Apraglutide for Acute GvHD Earns Orphan Drug Status

In some cases, serious complications occur following allogeneic stem cell or bone marrow transplants. For example, in patients with Graft-versus-host disease (GvHD), the donor cells may recognize patient cells as foreign, prompting an immune response against those cells. Ultimately, this causes a variety of health issues. Biopharmaceutical company VectivBio Holding AG (“VectivBio”) is aiming to address gastrointestinal damage in GvHD with apraglutide, a GLP-2 analogue. In a news release from late June 2021, VectivBio shared that apraglutide received Orphan Drug designation from the FDA for the treatment of Acute GvHD (aGvHD).


According to VectivBio’s CMO, Dr. Omar Khwaja, MD, PhD, gastrointestinal damage is one of the leading causes of mortality associated with aGvHD. Because of this, a new therapeutic option is needed to improve patient outcomes. Thus, VectivBio developed apraglutide. This long-lasting analogue peptide of GLP-2 works to regenerate gastrointestinal tissue and function, as well as reduce inflammation. As a result, preclinical and clinical studies highlight the therapy’s potential to improve quality of life (QOL) and lower mortality rates. Outside of aGvHD, VectivBio is also exploring apraglutide as a potential therapy for patients with short bowel syndrome (SBS). Altogether, VectivBio hopes to initiate a Phase 2 clinical trial analyzing apraglutide for aGvHD before mid-2022.

The recent Orphan Drug designation opens VectivBio up to a variety of incentives. This program was designed to expedite the development of drugs or biologics designed to treat patients with rare diseases. Overall, the FDA defines “rare diseases” as those affecting under 200,000 Americans. As a result of this designation, VectivBio will receive tax credits, fee waivers, increased regulatory assistance, and 7 years of market exclusivity if/when apraglutide is approved.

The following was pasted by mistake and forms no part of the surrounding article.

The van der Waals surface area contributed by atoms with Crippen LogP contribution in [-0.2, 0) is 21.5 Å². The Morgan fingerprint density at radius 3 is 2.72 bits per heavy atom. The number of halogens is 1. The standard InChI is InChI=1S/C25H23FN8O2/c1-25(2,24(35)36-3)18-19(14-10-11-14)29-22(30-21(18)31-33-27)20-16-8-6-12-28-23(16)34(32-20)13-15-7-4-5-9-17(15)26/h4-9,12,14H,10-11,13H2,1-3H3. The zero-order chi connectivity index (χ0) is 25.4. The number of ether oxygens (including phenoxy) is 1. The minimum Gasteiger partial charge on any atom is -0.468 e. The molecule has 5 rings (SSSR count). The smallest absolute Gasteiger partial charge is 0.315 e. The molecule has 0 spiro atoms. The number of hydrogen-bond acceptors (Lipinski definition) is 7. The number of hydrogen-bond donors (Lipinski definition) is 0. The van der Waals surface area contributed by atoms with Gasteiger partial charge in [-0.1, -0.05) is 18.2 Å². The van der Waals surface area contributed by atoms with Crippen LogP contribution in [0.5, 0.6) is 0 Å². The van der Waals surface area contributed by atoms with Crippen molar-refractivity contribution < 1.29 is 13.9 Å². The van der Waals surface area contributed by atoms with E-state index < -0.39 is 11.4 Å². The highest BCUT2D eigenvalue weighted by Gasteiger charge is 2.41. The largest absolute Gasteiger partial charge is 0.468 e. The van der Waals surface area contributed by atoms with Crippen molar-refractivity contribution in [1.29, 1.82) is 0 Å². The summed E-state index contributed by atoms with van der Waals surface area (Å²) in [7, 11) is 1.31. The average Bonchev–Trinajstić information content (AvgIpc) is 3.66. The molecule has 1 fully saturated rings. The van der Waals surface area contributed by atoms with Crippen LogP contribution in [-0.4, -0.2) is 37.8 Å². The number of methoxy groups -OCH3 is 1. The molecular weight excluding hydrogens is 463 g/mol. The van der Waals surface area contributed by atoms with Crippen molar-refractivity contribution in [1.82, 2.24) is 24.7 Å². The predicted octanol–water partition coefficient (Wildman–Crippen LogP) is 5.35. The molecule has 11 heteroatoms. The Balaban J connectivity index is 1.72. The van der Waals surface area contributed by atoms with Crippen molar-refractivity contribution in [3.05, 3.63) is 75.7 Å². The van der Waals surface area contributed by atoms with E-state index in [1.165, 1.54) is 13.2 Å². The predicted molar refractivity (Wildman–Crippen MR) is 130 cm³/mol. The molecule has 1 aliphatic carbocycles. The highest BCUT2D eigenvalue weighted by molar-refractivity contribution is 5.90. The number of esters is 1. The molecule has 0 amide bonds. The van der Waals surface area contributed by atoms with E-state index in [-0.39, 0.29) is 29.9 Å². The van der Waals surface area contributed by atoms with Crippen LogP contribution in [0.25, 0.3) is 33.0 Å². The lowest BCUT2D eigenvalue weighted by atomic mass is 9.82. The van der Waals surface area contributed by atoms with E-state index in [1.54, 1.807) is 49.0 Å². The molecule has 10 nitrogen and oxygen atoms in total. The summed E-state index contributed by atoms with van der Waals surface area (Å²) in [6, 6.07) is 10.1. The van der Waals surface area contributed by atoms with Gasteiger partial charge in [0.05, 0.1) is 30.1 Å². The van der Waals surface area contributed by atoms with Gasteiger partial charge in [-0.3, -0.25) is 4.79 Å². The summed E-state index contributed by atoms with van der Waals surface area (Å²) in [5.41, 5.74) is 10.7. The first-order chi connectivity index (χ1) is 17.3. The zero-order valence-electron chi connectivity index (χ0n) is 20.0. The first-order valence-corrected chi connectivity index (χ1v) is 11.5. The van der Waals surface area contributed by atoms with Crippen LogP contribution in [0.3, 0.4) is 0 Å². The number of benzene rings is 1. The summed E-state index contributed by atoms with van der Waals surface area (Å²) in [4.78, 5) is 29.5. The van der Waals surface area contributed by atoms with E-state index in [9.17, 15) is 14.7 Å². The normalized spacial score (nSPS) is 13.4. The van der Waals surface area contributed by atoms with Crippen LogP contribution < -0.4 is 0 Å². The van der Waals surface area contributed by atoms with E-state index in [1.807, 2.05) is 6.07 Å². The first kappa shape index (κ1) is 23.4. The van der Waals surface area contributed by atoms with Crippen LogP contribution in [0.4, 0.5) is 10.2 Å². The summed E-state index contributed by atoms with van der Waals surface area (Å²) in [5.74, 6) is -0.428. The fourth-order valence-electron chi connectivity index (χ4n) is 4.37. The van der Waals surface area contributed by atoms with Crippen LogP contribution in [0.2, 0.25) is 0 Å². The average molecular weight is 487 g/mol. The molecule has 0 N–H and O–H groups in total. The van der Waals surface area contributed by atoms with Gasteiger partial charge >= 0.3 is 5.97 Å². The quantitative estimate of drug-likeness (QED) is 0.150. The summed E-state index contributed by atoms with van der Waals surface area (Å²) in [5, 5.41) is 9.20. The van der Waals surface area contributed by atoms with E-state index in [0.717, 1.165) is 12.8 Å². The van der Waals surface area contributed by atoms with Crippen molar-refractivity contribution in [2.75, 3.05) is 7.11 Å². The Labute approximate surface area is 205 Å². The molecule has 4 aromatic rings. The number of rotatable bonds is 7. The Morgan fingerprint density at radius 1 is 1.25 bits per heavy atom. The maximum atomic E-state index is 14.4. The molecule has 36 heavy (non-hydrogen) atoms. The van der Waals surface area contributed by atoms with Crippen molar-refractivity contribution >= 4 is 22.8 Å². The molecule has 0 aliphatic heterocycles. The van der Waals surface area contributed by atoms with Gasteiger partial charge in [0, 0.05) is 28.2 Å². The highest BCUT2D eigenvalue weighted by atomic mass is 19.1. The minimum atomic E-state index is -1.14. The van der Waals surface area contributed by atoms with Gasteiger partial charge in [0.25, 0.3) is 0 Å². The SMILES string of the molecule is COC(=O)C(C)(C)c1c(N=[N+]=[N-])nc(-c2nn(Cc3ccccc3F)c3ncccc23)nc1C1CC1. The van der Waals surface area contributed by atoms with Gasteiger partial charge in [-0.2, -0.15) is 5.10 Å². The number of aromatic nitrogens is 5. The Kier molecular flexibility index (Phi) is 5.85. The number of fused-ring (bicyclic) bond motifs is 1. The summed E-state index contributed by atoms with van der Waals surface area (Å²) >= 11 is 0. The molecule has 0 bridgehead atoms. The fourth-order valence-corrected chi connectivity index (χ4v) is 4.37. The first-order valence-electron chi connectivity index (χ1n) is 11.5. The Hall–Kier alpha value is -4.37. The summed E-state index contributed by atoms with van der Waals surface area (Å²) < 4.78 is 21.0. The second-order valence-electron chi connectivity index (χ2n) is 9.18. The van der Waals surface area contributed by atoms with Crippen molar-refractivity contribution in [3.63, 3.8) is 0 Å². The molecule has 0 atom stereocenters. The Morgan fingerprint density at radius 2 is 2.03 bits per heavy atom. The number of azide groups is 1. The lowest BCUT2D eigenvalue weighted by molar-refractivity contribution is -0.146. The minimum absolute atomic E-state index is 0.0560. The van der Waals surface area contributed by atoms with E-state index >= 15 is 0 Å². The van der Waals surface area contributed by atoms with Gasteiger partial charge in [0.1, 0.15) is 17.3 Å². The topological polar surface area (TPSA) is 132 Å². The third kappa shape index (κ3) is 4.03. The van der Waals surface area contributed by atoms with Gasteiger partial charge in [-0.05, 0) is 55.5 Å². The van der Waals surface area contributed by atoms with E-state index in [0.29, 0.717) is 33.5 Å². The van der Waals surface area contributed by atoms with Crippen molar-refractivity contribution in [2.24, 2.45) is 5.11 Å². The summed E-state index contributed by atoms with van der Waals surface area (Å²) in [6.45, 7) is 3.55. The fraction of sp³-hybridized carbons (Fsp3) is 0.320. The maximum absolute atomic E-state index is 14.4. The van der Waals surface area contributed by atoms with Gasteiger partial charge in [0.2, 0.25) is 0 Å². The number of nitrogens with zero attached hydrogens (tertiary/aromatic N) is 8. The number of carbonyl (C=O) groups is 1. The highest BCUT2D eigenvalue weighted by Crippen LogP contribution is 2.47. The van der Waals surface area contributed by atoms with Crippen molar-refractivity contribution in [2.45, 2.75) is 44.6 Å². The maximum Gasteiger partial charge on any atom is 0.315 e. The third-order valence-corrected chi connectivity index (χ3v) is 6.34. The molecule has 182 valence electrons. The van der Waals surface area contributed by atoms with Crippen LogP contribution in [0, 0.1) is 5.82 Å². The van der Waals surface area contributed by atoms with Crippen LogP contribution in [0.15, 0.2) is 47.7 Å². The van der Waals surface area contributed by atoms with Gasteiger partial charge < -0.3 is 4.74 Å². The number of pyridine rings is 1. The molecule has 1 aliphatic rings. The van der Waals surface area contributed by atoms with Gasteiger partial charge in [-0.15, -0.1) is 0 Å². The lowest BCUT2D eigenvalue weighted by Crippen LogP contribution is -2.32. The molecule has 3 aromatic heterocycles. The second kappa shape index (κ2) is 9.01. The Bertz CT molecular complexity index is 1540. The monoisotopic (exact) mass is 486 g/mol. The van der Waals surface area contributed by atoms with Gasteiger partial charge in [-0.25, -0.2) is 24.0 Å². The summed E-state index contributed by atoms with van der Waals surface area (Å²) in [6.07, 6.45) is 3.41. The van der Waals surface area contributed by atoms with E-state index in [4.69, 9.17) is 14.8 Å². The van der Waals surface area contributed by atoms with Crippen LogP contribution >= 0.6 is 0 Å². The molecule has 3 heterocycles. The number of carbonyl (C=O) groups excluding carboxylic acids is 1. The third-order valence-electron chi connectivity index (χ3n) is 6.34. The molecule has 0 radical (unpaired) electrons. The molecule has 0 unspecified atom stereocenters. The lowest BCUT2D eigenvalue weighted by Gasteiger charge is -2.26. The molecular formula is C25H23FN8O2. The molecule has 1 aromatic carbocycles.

Graft-versus-Host Disease (GvHD)

When patients receive an allogeneic transplant, it means the transplanted cells or bone marrow come from a donor. While this can be beneficial, one potential complication includes Graft-versus-Host disease (GvHD). When donor cells see the recipient as “foreign,” the cells prompt an immune response, causing a host of symptoms. Acute GvHD (aGvHD) typically occurs within 6 months following a transplant. Normally, this form affects the liver, skin, and gastrointestinal tract. Alternately, chronic GvHD (cGvHD) occurs over 3 months following a transplant, and symptoms could last for a lifetime. cGvHD may affect one, or multiple, organs.

Symptoms of aGvHD include:

  • Jaundice (yellowing of the skin and eyes)
  • Abdominal pain
  • Nausea and vomiting
  • Diarrhea
  • Appetite loss
  • Pruritus (extreme itching)
  • Skin rashes or redness, particularly blistering or flaky skin on the palms, soles, and trunk

Next, symptoms of cGvHD depend on which part of the body is affected. These symptoms may include:

  • Unintended weight loss
  • Painful mouth/throat ulcers
  • Fatigue
  • Shortness of breath/difficulty breathing
  • Chronic cough
  • Muscle and joint weakness, stiffness, and pain
  • Joint pain and stiffness
  • Appetite loss
  • Nausea and vomiting
  • Abdominal pain or swelling
  • Jaundice
  • Diarrhea
  • Severely dry eyes or mouth
  • Skin rashes
  • Difficulty eating
  • Temperature intolerance
  • Hard, brittle nails (and/or nail loss)
  • Premature hair loss
  • Vaginal or penile itching, dryness, or pain
Jessica Lynn

Jessica Lynn

Jessica Lynn has an educational background in writing and marketing. She firmly believes in the power of writing in amplifying voices, and looks forward to doing so for the rare disease community.

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